Chronic myelogenous leukemia
Chronic myelogenous leukemia (or CML) is a form of chronic leukemia characterised by increased production of myeloid cells in the bone marrow. It is a type of myeloproliferative disease associated with a characteristic chromosomal translocation termed the Philadelphia chromosome. It is traditionally treated with chemotherapy, interferon and bone marrow transplantation, although a specific inhibitor (imatinib mesylate) has radically changed the management. more...
Signs and symptoms
Patients are often asymptomatic at diagnosis, presenting incidentally with an elevated white blood count on a routine laboratory test. Symptoms may include: malaise, low grade fever, increased susceptibility to infections, anemia and thrombocytopenia with resultant bruising (although an increased platelet count, thrombocytosis, may be a feature). Splenomegaly may also be seen.
The disease may remain dormant for years, but a proportion proceed to accelerated phase (in which the diseases progresses rapidly) or overt blast crisis, which has the symptoms and risks of acute myelogenous leukemia (AML).
CML is often suspected on the basis on the full blood count, which shows increased granulocytes of all types (including basophils). When the index of suspicion is high, a bone marrow biopsy is required to distinguish CML from other diseases that feature the same symptoms.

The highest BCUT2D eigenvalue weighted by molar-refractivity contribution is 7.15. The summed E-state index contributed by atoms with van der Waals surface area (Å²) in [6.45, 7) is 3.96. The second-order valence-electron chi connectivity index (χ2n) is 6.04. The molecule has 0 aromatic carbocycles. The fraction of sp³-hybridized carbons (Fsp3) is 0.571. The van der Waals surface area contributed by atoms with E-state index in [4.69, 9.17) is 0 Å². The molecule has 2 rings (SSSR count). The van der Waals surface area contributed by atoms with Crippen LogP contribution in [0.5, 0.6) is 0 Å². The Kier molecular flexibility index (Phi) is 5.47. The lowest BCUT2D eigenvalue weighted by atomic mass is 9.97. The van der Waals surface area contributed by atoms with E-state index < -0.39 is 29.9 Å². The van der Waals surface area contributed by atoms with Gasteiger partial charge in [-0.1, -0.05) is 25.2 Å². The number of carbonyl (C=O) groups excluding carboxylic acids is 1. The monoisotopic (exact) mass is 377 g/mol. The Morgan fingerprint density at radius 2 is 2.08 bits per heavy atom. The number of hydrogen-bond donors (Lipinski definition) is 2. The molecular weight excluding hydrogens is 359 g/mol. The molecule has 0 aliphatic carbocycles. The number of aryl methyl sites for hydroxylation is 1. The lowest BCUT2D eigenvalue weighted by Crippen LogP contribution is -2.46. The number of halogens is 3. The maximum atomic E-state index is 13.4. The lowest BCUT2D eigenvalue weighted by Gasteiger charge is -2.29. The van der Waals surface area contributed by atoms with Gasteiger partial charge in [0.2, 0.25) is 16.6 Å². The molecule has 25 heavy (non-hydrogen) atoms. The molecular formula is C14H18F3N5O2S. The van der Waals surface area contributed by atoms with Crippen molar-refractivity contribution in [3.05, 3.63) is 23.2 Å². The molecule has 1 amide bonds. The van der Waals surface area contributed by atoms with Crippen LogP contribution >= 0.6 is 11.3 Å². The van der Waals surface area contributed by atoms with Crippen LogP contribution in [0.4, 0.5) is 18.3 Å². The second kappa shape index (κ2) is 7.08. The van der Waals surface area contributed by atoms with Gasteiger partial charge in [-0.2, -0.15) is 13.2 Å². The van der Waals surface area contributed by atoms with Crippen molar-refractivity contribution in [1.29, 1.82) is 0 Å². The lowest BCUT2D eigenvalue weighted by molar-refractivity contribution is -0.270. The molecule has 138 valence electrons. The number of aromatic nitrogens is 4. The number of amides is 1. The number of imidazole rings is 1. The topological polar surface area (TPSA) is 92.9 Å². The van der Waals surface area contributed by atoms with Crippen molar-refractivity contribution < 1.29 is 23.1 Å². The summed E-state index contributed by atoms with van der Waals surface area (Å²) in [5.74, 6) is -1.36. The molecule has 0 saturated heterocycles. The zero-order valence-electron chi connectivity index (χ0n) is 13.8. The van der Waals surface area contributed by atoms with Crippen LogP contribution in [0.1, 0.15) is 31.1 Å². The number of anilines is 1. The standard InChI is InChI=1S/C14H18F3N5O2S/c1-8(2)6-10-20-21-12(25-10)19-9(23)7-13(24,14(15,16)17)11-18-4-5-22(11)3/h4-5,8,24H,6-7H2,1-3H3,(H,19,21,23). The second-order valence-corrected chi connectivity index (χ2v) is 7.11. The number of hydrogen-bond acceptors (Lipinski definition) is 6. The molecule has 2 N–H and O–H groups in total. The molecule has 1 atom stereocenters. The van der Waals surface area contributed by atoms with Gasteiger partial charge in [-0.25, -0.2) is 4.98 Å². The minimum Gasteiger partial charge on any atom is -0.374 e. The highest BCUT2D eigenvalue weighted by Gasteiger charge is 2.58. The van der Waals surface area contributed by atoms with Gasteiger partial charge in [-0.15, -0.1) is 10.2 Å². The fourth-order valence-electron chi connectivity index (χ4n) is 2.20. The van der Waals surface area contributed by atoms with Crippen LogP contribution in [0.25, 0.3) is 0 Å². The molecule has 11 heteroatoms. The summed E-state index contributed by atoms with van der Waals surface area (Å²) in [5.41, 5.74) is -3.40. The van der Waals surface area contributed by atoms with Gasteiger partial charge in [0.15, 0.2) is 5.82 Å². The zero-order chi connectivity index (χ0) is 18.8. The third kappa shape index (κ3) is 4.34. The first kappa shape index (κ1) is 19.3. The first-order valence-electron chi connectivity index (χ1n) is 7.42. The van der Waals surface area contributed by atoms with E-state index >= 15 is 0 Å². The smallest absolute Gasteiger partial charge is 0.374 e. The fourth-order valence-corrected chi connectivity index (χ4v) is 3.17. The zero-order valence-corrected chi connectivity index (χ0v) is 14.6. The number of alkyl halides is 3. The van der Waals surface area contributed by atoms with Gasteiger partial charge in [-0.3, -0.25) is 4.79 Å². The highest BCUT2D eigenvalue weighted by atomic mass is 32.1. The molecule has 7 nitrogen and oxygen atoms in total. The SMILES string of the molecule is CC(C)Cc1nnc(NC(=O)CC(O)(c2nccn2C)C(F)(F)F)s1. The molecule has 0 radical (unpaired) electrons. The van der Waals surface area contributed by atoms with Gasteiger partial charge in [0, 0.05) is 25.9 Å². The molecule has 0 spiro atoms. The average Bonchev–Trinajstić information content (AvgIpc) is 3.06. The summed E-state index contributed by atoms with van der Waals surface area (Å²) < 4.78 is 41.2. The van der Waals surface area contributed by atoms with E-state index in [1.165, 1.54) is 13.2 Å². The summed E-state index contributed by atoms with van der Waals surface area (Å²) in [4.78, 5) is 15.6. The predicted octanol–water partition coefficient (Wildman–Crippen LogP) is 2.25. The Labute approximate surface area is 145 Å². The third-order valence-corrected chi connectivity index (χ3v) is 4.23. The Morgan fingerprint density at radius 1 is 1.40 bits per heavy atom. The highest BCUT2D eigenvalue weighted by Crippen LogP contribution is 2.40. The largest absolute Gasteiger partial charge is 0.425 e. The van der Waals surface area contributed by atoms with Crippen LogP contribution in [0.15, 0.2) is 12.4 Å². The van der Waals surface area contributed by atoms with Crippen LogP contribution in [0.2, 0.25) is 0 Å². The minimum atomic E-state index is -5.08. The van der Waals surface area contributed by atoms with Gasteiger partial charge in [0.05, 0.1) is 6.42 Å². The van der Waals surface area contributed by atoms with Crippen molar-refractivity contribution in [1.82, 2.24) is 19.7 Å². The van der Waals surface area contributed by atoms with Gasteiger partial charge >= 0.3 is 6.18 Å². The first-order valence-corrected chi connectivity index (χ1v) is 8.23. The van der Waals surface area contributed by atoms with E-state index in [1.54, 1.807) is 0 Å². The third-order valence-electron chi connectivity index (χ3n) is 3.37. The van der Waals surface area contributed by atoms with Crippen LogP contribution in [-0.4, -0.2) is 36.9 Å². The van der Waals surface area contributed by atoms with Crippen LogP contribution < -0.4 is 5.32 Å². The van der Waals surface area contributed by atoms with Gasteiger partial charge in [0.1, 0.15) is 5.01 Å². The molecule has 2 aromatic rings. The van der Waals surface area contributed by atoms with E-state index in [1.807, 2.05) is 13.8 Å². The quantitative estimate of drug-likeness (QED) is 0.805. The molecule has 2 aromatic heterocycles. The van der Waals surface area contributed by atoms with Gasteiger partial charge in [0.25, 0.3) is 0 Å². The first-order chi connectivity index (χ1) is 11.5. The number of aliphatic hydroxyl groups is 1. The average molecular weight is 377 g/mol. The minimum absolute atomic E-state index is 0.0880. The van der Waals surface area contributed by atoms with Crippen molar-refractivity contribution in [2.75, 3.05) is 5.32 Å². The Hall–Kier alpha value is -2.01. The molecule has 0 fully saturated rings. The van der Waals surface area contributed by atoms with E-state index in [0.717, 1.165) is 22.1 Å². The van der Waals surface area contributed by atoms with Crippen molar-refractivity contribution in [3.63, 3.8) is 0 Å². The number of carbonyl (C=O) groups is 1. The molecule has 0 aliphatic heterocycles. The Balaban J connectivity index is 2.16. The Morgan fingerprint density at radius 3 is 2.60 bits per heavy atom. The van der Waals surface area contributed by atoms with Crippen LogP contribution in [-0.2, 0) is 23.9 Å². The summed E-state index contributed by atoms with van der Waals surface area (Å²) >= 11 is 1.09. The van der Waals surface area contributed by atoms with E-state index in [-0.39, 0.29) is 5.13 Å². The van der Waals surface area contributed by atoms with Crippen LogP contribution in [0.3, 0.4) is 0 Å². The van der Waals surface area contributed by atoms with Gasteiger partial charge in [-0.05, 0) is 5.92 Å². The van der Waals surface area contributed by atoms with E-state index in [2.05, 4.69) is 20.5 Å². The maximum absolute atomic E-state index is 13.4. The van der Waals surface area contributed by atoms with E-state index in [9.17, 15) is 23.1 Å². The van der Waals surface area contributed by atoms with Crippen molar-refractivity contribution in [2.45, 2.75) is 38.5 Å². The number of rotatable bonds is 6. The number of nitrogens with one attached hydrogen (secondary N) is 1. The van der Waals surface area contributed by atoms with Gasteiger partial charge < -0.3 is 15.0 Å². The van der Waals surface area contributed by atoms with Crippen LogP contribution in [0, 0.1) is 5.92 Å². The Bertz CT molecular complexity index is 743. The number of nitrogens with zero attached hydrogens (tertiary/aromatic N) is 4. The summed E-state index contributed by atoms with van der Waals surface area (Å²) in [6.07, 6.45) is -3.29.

Ultimately, CML is diagnosed by detecting the Philadelphia chromosome (a translocation between the 9th and 22nd chromosome leading to an aberrant protein that drives cell division). This translocation leads to bcr-abl fusion and activation of protein tyrosine kinase cascade.
Disease activity can be determined on the basis of the bone marrow examination, cytogenetics and by quantitative PCR.
CML was the first malignancy to be linked to a clear genetic abnormality, the chromosomal translocation named Philadelphia chromosome, in 1960. The fusion of two genes on chromosomes 9 and 22, termed abl and bcr respectively, leads to a protein that propels mitosis and causes genomic instability (leading to further mutations).
CML progresses to accelerated phase, and then blast crisis, when additional genetic abnormalities speed up the rate at which new malignant cells are produced in the bone marrow. A second Philadelphia chromosome may appear, as well as deletions of (parts of) chromosomes.
CML occurs in all age groups, but most commonly in the middle-aged and elderly. Its annual incidence is about 1 per million.
Chronic phase CML is treated with imatinib (marketed as Gleevec or Glivec; previously known as STI-571). In the past, hydroxyurea, alkylating agents (e.g. cytarabine), interferon alfa 2b and steroids were used, but this has been replaced by imatinib. Imatinib is a new agent which specifically targets the abnormality caused by the Philadelphia chromosome. It is better tolerated and more effective than previous therapies. Bone marrow transplants were also used as initial treatment for CML before imatinib and can be curative. In patients who fail to achieve a cytogenetic remission with imatinib or who relapse while on imatinib, a bone marrow transplant should be considered.
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